We’re now into the second week of Kamigawa: Neon Dynasty standard, and there’s been plenty of tournaments this week. Between the 21st and the 27th, there’s been over 15 different Standard tournaments. Many of them are fairly small but plenty of them are larger tournaments too. The three biggest tournaments this week were ‘Ashlizzlle $MAGIC Tournament’, the ‘GGToor Arena Cup #2’ and 5CH Latam’s ‘NEO Championship Qualifiers‘.
Of the three, the ‘Ashlizzlle $MAGIC Tournament’ was the smallest with 47 players. The top-8 of this tournament has a wide variety of decks, with plenty of interesting builds. One of the most interesting is a Jeskai Combo deck which uses Show of Confidence to create a ton of mana by targeting Goldspan Dragon. However, the top deck of this tournament is one we’ve seen plenty before – Orzhov Sacrifice.
The next largest was 5CH Latam’s ‘NEO Championship Qualifiers‘ with 122 players. The top-8 of this tournament was a little less diverse, with 4 out of the top 8 spots being taken up by Orzhov Sacrifice and Naya Runes. Otherwise, we see another Jeskai Combo deck, alongside Mono-Green Aggro, Gruul Werewolves and Rakdos Sacrifice. Again, the winner of this tournament was a copy of Orzhov Sacrifice, but this time the more aggressive version.
Finally, the largest of the week was ‘GGToor Arena Cup #2’, with 137 participants. The top 8 of this tournament has a few surprises in it as well. There are two copies of the Jeskai Combo deck, along with two Orzhov decks, but one is much more aggressive leaning with Silverquill Silencer and Humiliate to try and pressure opponents quickly. Of the other four decks three are nothing new: Naya Runs, Mono-White Aggro and Azorius control. The last deck is somewhat different though: A Boros aggro deck, which is mainly white, but plays red for Rabbit Battery and Kumano Faces Kakkazan. Overall though, the winner of the tournament was another Orzhov deck, identical to the one above.
|Deck||NEO – Week 2||NEO – Week 1|
|Naya Runes||8.21%||– – –|
|Jeskai Combo||6.73%||– – –|
This week has seen some pretty heavy shifts in what’s being played. Firstly, Naya Runes, the deck I suggested last week has shot up in popularity. Last week it wasn’t in the top 8, and this week it’s the most popular deck overall. However, many of the other decks have certainly come ready for it, since its winrate has dropped to just shy of 52%. One other large change in the rankings is the emergence of Jeskai Combo. Coming in as the third most popular deck this week, it’s similar to Izzet Control, but dips into white to make bursts of mana with Show of Confidence and Goldspan Dragon.
Overall, the two decks that fell out of the top 8 from last week were Izzet Dragons, and Izzet Control. Izzet Control has dropped by quite a bit (down to 1.15% of the metagame this week), but Izzet Dragons is actually the 9th most popular deck. However, it was one of the worst performing decks this week. One other notable change is that Jeskai Control and Esper Midrange have effectively switched places in popularity, with Jeskai Control (mainly with Hinata, Dawn-Crowned) falling in popularity and winrate.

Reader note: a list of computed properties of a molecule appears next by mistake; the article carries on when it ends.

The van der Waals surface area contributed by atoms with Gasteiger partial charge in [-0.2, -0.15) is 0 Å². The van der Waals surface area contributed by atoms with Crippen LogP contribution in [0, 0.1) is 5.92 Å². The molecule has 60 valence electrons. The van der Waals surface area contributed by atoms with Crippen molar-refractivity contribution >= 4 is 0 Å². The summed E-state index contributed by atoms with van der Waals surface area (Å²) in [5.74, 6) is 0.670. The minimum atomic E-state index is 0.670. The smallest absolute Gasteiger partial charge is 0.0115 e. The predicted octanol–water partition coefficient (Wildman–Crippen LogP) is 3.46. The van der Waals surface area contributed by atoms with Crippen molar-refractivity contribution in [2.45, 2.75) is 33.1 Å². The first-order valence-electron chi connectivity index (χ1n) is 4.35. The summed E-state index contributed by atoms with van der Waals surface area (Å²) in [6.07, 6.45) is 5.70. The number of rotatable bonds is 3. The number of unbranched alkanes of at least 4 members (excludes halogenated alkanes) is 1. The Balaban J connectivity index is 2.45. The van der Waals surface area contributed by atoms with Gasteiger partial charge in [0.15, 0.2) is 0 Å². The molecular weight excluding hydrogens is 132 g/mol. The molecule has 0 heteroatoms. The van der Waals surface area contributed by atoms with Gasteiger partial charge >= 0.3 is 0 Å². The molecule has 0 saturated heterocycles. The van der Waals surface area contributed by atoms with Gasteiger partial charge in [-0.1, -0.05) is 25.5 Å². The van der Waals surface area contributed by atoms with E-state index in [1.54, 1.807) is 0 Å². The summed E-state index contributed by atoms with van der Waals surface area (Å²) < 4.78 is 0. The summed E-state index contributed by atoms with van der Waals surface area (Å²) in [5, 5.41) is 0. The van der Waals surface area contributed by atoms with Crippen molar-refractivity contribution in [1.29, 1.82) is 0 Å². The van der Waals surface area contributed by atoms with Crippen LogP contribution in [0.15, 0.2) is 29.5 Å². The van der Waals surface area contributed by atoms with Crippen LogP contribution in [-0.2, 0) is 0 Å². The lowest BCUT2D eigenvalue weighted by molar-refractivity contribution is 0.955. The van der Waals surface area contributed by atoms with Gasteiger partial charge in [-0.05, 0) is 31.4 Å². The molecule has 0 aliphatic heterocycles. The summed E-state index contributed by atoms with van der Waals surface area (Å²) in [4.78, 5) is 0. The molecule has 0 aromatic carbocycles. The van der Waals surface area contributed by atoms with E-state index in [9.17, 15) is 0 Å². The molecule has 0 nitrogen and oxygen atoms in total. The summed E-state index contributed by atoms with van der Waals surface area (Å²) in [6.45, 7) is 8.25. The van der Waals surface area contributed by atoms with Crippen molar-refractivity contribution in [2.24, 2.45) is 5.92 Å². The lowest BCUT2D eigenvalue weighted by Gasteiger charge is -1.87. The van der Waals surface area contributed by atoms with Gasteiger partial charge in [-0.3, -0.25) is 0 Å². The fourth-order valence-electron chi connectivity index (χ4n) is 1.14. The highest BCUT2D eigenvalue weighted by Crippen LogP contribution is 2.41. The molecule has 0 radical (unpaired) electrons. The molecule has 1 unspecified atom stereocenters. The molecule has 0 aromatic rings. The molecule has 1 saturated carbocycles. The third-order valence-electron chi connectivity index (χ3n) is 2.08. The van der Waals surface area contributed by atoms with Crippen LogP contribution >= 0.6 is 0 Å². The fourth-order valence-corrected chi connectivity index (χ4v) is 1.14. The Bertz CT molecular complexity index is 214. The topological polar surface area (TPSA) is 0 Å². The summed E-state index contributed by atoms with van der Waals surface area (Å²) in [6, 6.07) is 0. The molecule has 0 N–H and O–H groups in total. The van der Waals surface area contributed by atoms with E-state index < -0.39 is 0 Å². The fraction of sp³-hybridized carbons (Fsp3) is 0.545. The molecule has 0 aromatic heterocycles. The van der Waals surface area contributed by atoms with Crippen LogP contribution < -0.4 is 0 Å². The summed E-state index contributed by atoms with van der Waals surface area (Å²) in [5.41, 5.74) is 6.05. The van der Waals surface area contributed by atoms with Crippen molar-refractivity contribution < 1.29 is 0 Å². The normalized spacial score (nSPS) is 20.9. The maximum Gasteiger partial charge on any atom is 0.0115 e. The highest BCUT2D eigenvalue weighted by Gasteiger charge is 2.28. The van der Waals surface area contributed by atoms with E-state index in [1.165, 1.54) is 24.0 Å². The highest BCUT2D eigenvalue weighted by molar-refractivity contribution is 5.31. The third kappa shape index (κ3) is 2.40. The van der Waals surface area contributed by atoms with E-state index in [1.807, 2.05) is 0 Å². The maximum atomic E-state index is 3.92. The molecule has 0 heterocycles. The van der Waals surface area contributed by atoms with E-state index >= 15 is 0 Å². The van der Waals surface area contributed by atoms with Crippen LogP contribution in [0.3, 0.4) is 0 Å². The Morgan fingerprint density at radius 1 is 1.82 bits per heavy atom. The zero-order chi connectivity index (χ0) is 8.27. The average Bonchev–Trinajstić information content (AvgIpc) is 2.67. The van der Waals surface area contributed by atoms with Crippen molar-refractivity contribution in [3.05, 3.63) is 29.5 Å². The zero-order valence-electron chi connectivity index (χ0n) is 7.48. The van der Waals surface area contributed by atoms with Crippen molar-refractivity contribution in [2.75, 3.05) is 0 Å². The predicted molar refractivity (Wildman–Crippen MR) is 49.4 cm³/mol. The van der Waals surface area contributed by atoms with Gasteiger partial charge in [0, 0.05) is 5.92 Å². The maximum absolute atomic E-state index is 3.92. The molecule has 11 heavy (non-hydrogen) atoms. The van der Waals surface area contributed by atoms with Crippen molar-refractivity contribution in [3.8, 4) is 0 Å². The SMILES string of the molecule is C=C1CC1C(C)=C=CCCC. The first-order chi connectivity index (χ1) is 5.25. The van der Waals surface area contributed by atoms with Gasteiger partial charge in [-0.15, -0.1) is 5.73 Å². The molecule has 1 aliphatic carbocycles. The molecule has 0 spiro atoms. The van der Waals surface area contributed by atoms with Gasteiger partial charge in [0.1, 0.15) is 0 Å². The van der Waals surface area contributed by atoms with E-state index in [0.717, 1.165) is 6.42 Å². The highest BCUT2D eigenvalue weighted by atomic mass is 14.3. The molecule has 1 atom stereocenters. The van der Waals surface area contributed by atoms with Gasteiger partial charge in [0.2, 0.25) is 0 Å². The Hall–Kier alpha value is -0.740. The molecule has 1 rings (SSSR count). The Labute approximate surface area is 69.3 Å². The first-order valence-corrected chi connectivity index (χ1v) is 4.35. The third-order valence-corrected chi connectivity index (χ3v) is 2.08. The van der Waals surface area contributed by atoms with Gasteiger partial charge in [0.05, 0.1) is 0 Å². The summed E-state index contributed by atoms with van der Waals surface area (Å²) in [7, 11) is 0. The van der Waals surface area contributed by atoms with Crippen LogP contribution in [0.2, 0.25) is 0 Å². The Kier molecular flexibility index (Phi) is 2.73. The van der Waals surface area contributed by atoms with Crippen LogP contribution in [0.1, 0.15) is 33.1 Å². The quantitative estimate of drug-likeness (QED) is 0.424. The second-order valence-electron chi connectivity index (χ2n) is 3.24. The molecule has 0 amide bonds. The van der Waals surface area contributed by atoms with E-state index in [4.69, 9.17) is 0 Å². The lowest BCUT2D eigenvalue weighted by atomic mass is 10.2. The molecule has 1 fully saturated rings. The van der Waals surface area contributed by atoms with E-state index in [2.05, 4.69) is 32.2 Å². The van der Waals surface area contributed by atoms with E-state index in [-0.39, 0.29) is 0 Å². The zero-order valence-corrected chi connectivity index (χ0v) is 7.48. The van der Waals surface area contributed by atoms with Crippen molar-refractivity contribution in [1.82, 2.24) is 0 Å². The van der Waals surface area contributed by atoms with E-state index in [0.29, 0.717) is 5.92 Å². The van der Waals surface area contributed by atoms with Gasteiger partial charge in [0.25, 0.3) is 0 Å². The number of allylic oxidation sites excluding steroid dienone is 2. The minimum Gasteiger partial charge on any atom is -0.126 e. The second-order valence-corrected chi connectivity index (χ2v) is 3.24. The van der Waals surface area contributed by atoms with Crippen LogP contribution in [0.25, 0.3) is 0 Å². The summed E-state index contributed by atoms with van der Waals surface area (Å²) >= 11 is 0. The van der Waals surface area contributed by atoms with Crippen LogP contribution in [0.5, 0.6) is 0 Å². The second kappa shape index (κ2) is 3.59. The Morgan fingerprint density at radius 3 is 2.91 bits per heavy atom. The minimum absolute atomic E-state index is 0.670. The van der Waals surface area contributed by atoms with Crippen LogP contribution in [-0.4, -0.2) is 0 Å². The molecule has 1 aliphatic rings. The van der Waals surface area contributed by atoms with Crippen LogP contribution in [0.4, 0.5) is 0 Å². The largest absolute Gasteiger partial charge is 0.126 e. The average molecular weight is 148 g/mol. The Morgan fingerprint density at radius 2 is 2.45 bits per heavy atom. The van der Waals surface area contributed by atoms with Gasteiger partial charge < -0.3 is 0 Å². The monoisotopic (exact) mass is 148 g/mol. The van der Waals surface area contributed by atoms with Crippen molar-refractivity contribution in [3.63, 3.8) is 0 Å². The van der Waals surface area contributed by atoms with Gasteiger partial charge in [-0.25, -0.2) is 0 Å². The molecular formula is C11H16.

As I mentioned last week, this deck’s main game plan centres around Hinata, Dawn-Crowned to discount the incredibly strong spells that Jeskai has. In my last article I talked about how the deck is powerful, but could potentially be dismantled by other decks if they can target Hinata, Dawn-Crowned well enough. It seems that people are coming to that conclusion. Not only has the deck become less popular, dropping from around 10% of the metagame to 5%, it’s also one of the worst performing decks of the week. It has the third lowest win rate, with a 47.4% winrate on average.
Worse yet, that winrate is partly bolstered by its performance against mono-red, another deck that performed pretty poorly this week. Otherwise the deck seems to struggle with many of the common decks in the format. It has a 37.5% (8 matches) winrate against the Esper midrange decks, and a 0% (3 matches) winrate against Orzhov Midrange. It fares better against Orzhov Control, with a 55.6% winrate (9 matches), but overall the deck struggles with the sacrifice engines the black and white decks tend to run. On the other end of the spectrum, it has a 33.% winrate (15 matches) against Naya Runes and a 40% winrate (5 matches) against Boros aggro (a slight variation on Mono-White), which shows it’s also liable to be run over by aggro decks.
Mono-White Aggro has had a very good week. Overall, it has a 63.0% winrate between the largest of the tournaments, which is an incredibly impressive amount. The deck is able to get under many of the control and midrange decks, boasting 60%+ winrates against many of the archetypes in the format, including Jeskai Combo, Esper Midrange and, an offshoot of the deck, Boros Aggro.